The town is well known for its heavy congestion. A bypass is proposed for the town. Geological surveys were conducted over twenty years ago to determine the route of the bypass but money has never been allocated by the Department of the Environment. In the 1990s various traffic control measures were introduced including the present one way system, however all have failed to cope with the sheer volume of traffic which passes through the town daily, particularly evenings.

In January 2012 The Minister for Regional Development made the following announcement:

"Roads Service approved the stage 2 preferred options report for the scheme, including the recommendation for a preferred line for the A24 Ballynahinch bypass scheme around the eastern outskirts and adjacent to the development limit of the town. That line will run from the junction of the A24 Belfast Road and the A21 Saintfield Road, which is north of the town, to the junction of the A24 Drumaness Road and the B2 Downpatrick Road, which is south of the town, at a distance of approximately 3.1 km. The scheme will involve substantial earthworks to traverse the drumlin topography and ground conditions along the route, which includes the flood plain of the Ballynahinch River. Three substantial structures will be required where the route crosses Moss Road, Crossgar Road and the Ballynahinch river."

There will also be a junction with the B7 Crossgar Road.[12]

However this just shows the advanced nature of the planning rather than imminent construction; The official position is still that construction will take place between 2014 and 2019.[13]




  • First Presbyterian Church, Windmill Street. First Presbyterian Church has its roots back to the middle of the 17th century with Presbyterians being present in the town from the 1630s. It is believed there was a Presbyterian minister here from 1655. The church building was built in 1751, some 50 years after the first known minister, the Rev William Reid, who was ordained and installed on 14 July 1696. The church is still the largest and oldest ecclesiastical building in the town.[15]
  • Edengrove Presbyterian Church, Dromore Road. Original church built in 1774, present church built in 1841.[16]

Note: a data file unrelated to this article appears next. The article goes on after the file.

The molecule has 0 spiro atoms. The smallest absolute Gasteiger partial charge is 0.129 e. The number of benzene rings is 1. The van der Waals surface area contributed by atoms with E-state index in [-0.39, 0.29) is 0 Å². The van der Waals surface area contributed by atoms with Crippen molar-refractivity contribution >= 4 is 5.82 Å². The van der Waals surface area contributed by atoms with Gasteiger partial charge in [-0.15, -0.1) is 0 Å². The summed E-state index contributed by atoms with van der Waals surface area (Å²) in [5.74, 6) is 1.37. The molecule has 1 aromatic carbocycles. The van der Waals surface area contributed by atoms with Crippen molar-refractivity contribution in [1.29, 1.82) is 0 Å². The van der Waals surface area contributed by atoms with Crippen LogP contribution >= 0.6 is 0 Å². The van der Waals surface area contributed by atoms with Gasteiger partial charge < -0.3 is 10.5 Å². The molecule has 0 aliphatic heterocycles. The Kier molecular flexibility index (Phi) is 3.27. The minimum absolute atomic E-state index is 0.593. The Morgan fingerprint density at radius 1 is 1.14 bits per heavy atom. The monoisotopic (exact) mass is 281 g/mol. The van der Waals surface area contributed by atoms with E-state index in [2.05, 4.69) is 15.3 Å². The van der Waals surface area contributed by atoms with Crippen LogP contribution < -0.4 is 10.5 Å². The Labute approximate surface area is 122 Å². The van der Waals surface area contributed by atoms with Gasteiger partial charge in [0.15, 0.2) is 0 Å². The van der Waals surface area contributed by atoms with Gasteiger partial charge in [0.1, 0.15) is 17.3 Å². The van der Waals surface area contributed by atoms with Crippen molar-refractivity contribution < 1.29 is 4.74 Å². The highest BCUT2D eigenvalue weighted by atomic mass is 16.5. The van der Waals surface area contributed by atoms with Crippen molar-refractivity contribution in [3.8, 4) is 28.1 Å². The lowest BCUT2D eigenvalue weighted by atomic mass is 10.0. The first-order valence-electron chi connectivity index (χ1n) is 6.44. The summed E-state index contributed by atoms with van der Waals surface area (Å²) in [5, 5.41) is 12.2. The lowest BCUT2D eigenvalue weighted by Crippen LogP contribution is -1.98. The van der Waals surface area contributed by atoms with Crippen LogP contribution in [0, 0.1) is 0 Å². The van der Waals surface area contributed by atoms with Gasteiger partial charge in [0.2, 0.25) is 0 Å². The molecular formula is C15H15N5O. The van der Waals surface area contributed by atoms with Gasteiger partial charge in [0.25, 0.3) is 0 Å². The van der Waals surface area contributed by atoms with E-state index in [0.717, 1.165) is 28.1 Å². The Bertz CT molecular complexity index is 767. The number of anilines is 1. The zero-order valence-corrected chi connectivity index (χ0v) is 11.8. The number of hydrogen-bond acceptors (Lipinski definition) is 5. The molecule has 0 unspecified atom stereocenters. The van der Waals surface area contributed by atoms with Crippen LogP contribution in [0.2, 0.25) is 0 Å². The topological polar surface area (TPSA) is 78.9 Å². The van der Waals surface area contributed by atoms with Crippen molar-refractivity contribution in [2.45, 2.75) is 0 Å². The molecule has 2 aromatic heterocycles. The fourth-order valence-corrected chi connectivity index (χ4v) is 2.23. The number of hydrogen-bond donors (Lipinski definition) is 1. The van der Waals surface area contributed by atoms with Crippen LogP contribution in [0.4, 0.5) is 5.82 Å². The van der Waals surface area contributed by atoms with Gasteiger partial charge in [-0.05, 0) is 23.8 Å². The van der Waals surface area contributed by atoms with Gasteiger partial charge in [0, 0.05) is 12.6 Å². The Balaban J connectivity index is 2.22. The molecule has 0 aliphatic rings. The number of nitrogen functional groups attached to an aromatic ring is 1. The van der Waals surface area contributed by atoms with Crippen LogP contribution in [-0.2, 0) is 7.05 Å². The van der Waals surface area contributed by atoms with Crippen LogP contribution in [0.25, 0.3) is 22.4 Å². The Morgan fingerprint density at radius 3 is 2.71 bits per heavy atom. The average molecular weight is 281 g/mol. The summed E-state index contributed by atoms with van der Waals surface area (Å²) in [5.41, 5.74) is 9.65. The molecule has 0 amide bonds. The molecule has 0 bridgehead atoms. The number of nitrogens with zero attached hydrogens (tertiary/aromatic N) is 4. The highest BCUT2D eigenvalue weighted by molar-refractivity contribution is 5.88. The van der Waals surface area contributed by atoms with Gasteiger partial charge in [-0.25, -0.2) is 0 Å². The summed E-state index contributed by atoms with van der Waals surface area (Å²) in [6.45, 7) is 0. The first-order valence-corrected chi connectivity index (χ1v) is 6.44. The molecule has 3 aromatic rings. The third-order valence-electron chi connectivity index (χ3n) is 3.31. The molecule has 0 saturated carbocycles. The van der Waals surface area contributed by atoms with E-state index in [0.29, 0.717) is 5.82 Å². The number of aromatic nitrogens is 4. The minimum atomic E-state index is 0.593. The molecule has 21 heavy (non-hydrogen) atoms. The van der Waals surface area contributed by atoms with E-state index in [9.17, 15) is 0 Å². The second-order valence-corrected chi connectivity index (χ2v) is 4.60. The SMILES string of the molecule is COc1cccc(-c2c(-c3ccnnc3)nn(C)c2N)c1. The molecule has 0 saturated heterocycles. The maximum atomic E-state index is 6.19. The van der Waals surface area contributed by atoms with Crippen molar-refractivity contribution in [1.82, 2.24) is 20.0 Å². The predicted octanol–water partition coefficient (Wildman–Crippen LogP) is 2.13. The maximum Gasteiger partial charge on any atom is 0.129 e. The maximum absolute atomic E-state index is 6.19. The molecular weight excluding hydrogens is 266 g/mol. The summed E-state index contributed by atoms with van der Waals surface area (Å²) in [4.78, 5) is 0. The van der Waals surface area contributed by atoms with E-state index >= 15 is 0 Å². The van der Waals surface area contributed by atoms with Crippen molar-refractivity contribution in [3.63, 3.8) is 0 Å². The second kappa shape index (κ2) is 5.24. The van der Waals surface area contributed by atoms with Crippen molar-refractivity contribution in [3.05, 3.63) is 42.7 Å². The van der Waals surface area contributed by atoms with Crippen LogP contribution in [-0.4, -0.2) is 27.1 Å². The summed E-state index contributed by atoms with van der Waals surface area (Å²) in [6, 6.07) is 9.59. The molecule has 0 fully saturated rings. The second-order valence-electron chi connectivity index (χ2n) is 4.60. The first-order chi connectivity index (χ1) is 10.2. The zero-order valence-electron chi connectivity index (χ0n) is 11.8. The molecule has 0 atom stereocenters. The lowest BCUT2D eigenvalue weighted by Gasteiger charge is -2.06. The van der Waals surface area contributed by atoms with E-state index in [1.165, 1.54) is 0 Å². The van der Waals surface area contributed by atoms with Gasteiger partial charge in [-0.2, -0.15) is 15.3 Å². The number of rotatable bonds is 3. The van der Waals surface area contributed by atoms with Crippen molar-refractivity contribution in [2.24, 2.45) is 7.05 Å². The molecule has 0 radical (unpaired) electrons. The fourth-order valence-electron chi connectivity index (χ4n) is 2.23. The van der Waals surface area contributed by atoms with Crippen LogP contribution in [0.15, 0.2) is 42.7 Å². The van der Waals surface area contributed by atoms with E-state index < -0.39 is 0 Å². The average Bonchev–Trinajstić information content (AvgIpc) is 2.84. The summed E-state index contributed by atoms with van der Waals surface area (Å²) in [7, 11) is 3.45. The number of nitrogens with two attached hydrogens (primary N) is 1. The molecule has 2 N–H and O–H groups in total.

• St Patrick's Roman Catholic Church, 24 Church Street, Ballynahinch. Main church completed in 1812, tower and transepts added in the 1860s.[17]
  • Ballynahinch Free Presbyterian Church, established in 1978.[18]

Notable people[edit]


  • Ballynahinch Rugby Football Club founded 1954, home ground Ballymacarn Park, plays in AIL Division One
  • Ballynahinch United F.C. play in the Northern Amateur Football League, and play at millbridge on the outskirts of the town.
  • Ballynahinch Olympic FC founded in 1973 have a Senior side in Division 2A of the Northern Amateur Football League and a Senior side in Division 1 of the Newcastle League with Junior sides in DYFL. Ballynahinch Olympic Senior Side are Current Division 2A Champions, (Season 2011/2012). Both Senior Sides currently Play at Cedar Playing Fields, Crossgar.
  • Temple Rangers Football Club have two teams playing in the northern amateur football league. They play their home games at the pitches in the Langley Road estate.
  • Ballynahinch Rabbitohs rugby league football club are current Ulster Rugby league champions and have now won three consecutive titles from 2009–2011. They also field a second team in the Ulster second division.
  • Ballynahinch Hockey club have 4 sides (2 men and women 1st, and 2 men's and women's 2nds) that compete in the ulster hockey leagues, the men's 1st's play in division 2 in the ONE1918 senior 2 league and the men's 2nds play in the corporate coaching men junior league 4, the women's 1sts play in the ONE1918 women's senior league 4, and the 2nds play in the corporate coaching junior league 9.

See also[edit]


  1. ^ McDonald, Fiona. "Fae Cowie's Craig". Ulster-Scots Language Society. Retrieved 8 May 2017.
  2. ^ Place Names NI
  3. ^ a b "Census 2011 Population Statistics for Ballynahinch Settlement". Northern Ireland Statistics and Research Agency (NISRA). Retrieved 2 August 2019.
  4. ^ Reid, Horace (2018). "Five Montalto Dynasties". Lecale Review. 16: 5.
  5. ^ a b Rose Jane Leslie, Gerard Sloan (2012). Old Ballynahinch. Catrine, Ayrshire: Stenlake Publishing. p. 3. ISBN 9781840335811. Archived from the original on 9 November 2014.
  6. ^ Proudfoot L. (ed.) Down History and Society (Dublin 1997) chapter by Nancy Curtin at p.289. ISBN 0-906602-80-7
  7. ^ Hezlet, Sir Arthur (1972). The 'B' Specials. London: Tom Stacey. p. 9. ISBN 0-85468-272-4.
  8. ^ "Catholic mother and son easy targets". Belfast Telegraph. 4 July 2008. Retrieved 26 June 2022.
  9. ^ "Adjournment: A24 Ballynahinch Bypass" (PDF). Hansard. 24 January 2012. p. 240. Retrieved 26 June 2022.
  10. ^ "Film & TV Location| TV & Film Production". Montalto Estate. Retrieved 26 November 2019.
  11. ^ "Census 2001 Usually Resident Population: KS01 (Settlements) - Table view". Northern Ireland Statistics and Research Agency (NISRA). p. 1. Retrieved 2 August 2019.
  12. ^ "The Official Report Tuesday 24 January 2012". Retrieved 30 June 2021.
  13. ^ "A24 Ballynahinch Bypass - Northern Ireland Roads Site". Retrieved 30 June 2021.
  14. ^ "Ballynahinch and Ballynahinch Junction stations" (PDF). Railscot – Irish Railways. Archived (PDF) from the original on 26 September 2007. Retrieved 11 September 2007.
  15. ^ "First Presbyterian Church Ballynahinch". Archived from the original on 1 January 2019. Retrieved 31 December 2018.
  16. ^ "2nd and 3rd Presbyterian Church in Ballynahinch". Ros Davies' Co. Down. Retrieved 23 November 2010.
  17. ^ "Parish of Magheradroll |". Retrieved 7 October 2015.
  18. ^ "Ballynahinch Free Presbyterian Church". Retrieved 20 August 2020.
  19. ^ Cyclopedia Company Limited (1905). "The Hon. Hugh Gourley". The Cyclopedia of New Zealand : Otago & Southland Provincial Districts. Christchurch: The Cyclopedia of New Zealand. Retrieved 18 February 2012.

External links[edit]